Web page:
The phrase appeared in the early years of Air India slogans, with a 1965 Lok Sabha debate mentioning it being a part of the tagline of the government-owned national airline as "One Nation, One Leader, One India, Jai Hind".[19]

Other uses

The phrase has also given its name to

See also


  1. ^ Chopra, Pram Nath (2003). A comprehensive history of modern India. Sterling Publishing. p. 283. ISBN 81-207-2506-9. Retrieved 2010.
  2. ^ James, Lawrence (1997). The Rise and Fall of the British Empire. Macmillan. p. 548. ISBN 978-0-312-16985-5. Retrieved 2010.
  3. ^ Ian W. Archer (2014). Transactions of the Royal Historical Society. Cambridge University Press. p. 203. ISBN 978-1-107-06386-0.
  4. ^ Gyanendra Pandey (2001). Remembering Partition: Violence, Nationalism and History in India. Cambridge University Press. pp. 100-101. ISBN 978-0-521-00250-9.
  5. ^ Aleander Werth (1996). A Beacon Across Asia: A Biography of Subhas Chandra Bose. Orient Blackswan. p. 109. ISBN 978-81-250-1028-9.
  6. ^ a b c Sumantra Bose (2018). Secular States, Religious Politics. Cambridge University Press. pp. 49-50. ISBN 978-1-108-47203-6.
  7. ^ Duncan Forbes (1958). A Dictionary, Hindustani & English: Accompanied by a Reversed Dictionary, English and Hindustani. W.H. Allen and Company. p. 307.
  8. ^ Monier Monier-Williams. "jaya ()". Monier-Williams Sanskrit-English Dictionary 1899 (Updated 2009). Harvard University Press.
  9. ^ Charles Stephenson (2009). Germany's Asia-Pacific Empire: Colonialism and Naval Policy, 1885-1914. Boydell Press. p. 233. ISBN 978-1-84383-518-9. ...Champakaraman Pillai, a committed anti-imperialist. He is credited with coining the phrase 'Jai Hind' meaning 'Victory for India'...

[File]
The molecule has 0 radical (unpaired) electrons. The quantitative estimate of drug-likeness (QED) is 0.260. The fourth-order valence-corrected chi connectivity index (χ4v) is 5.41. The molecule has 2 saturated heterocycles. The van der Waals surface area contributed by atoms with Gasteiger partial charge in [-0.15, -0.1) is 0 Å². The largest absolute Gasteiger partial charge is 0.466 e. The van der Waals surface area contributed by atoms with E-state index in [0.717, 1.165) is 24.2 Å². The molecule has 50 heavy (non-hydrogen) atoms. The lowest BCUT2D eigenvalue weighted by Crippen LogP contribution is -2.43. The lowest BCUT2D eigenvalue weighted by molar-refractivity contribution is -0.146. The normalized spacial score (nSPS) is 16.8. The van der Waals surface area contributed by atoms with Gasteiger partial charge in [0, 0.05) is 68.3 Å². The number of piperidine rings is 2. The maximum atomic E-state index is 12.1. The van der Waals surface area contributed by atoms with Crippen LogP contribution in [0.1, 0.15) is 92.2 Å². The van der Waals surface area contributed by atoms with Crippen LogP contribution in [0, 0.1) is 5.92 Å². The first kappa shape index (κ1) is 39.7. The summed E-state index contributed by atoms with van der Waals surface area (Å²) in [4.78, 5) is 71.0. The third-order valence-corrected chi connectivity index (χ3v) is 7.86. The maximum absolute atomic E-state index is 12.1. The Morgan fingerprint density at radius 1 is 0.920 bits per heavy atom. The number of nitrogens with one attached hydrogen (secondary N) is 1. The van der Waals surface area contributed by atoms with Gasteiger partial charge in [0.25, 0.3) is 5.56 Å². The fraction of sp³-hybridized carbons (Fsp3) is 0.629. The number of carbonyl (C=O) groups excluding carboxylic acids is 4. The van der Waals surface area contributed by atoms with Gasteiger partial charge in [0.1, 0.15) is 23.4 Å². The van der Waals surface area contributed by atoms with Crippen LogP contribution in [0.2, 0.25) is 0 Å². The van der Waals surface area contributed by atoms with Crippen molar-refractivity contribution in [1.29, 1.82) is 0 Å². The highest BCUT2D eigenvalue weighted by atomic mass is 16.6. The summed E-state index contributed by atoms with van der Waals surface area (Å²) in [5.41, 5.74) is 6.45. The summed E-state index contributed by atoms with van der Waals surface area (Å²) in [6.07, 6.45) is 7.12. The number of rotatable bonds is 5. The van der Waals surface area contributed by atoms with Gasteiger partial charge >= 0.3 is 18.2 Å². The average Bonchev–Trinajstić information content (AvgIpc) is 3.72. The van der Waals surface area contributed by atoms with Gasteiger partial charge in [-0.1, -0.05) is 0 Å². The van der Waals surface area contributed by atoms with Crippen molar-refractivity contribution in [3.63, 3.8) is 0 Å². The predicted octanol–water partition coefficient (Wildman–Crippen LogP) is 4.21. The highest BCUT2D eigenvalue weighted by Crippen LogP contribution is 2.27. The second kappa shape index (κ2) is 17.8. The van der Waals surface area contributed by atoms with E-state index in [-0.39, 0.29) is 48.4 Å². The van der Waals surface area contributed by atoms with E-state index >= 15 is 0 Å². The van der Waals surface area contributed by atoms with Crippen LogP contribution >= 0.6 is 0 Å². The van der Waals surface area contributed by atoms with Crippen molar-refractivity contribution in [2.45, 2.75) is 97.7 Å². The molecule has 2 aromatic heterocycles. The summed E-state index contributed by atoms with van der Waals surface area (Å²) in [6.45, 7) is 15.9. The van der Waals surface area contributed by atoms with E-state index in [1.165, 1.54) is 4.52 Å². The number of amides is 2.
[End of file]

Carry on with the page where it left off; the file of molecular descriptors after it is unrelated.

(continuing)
10. ^ Saroja Sundararajan (1997). Madras Presidency in pre-Gandhian era: a historical perspective, 1884-1915. Lalitha Publications. p. 535. To Champakaraman Pillai goes the credit of coining the taraka mantra "Jai Hind" in 1907...
  11. ^ Indira Gandhi (1985). SK Dhawan (ed.). Selected Thoughts of Indira Gandhi: A Book of Quotes. Mittal Publications. p. 171.
  12. ^ Benjamin Zachariah (2004). Nehru. Routledge. pp. 126-127. ISBN 978-1-134-57740-8.
  13. ^ a b Indira Gandhi (1984). Selected speeches and writings of Indira Gandhi, September 1972-October 30, 1984. Publications Division, Ministry of Information and Broadcasting, Govt. of India. p. 273.
  14. ^ Jagdish Bhagwati; Arvind Panagariya (2013). Why Growth Matters: How Economic Growth in India Reduced Poverty and the Lessons for Other Developing Countries. Public Affairs. p. 27. ISBN 978-1-61039-272-3.
  15. ^ Economic and Political Weekly, Volume 24. Sameeksha Trust. 1989. p. 1325.
  16. ^ Gopa Sabharwal (2017). India Since 1947: The Independent Years. Penguin Random House. p. 24. ISBN 978-93-5214-089-3.
  17. ^ Chaturvedi, Mamta (2004). Filmi & non-filmi songs. Diamond Pocket Books. p. 38. ISBN 81-288-0299-2.
  18. ^ "Archived copy". Archived from the original on October 8, 2015. Retrieved 2015.CS1 maint: archived copy as title (link)
  19. ^ Asian Recorder. K. K. Thomas at Recorder Press. 1965. p. 6220.
  20. ^ Jai Hind on IMDb